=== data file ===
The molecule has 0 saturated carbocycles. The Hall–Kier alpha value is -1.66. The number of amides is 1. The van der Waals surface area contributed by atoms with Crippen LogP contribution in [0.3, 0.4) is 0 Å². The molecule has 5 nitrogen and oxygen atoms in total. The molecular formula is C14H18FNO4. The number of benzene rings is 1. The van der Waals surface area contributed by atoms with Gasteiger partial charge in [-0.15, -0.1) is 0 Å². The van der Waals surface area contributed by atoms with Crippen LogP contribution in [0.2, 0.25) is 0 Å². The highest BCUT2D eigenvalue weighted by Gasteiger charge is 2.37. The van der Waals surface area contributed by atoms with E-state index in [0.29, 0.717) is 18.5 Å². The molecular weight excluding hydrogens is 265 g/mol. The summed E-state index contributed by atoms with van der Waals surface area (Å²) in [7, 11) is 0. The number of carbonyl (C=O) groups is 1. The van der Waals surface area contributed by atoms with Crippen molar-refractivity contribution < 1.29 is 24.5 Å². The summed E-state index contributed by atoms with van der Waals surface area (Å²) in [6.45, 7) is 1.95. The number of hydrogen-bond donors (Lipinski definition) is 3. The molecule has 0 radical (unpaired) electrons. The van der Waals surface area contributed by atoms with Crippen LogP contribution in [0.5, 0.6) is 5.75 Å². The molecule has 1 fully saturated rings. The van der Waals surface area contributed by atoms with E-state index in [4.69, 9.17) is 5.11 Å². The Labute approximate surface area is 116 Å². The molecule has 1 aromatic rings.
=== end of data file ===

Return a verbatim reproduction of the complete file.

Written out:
The molecule has 0 saturated carbocycles. The Hall–Kier alpha value is -1.66. The number of amides is 1. The van der Waals surface area contributed by atoms with Crippen LogP contribution in [0.3, 0.4) is 0 Å². The molecule has 5 nitrogen and oxygen atoms in total. The molecular formula is C14H18FNO4. The number of benzene rings is 1. The van der Waals surface area contributed by atoms with Gasteiger partial charge in [-0.15, -0.1) is 0 Å². The van der Waals surface area contributed by atoms with Crippen LogP contribution in [0.2, 0.25) is 0 Å². The highest BCUT2D eigenvalue weighted by Gasteiger charge is 2.37. The van der Waals surface area contributed by atoms with E-state index in [0.29, 0.717) is 18.5 Å². The molecular weight excluding hydrogens is 265 g/mol. The summed E-state index contributed by atoms with van der Waals surface area (Å²) in [7, 11) is 0. The number of carbonyl (C=O) groups is 1. The van der Waals surface area contributed by atoms with Crippen molar-refractivity contribution < 1.29 is 24.5 Å². The summed E-state index contributed by atoms with van der Waals surface area (Å²) in [6.45, 7) is 1.95. The number of hydrogen-bond donors (Lipinski definition) is 3. The molecule has 0 radical (unpaired) electrons. The van der Waals surface area contributed by atoms with Crippen LogP contribution in [0.5, 0.6) is 5.75 Å². The molecule has 1 fully saturated rings. The van der Waals surface area contributed by atoms with E-state index in [4.69, 9.17) is 5.11 Å². The Labute approximate surface area is 116 Å². The molecule has 1 aromatic rings.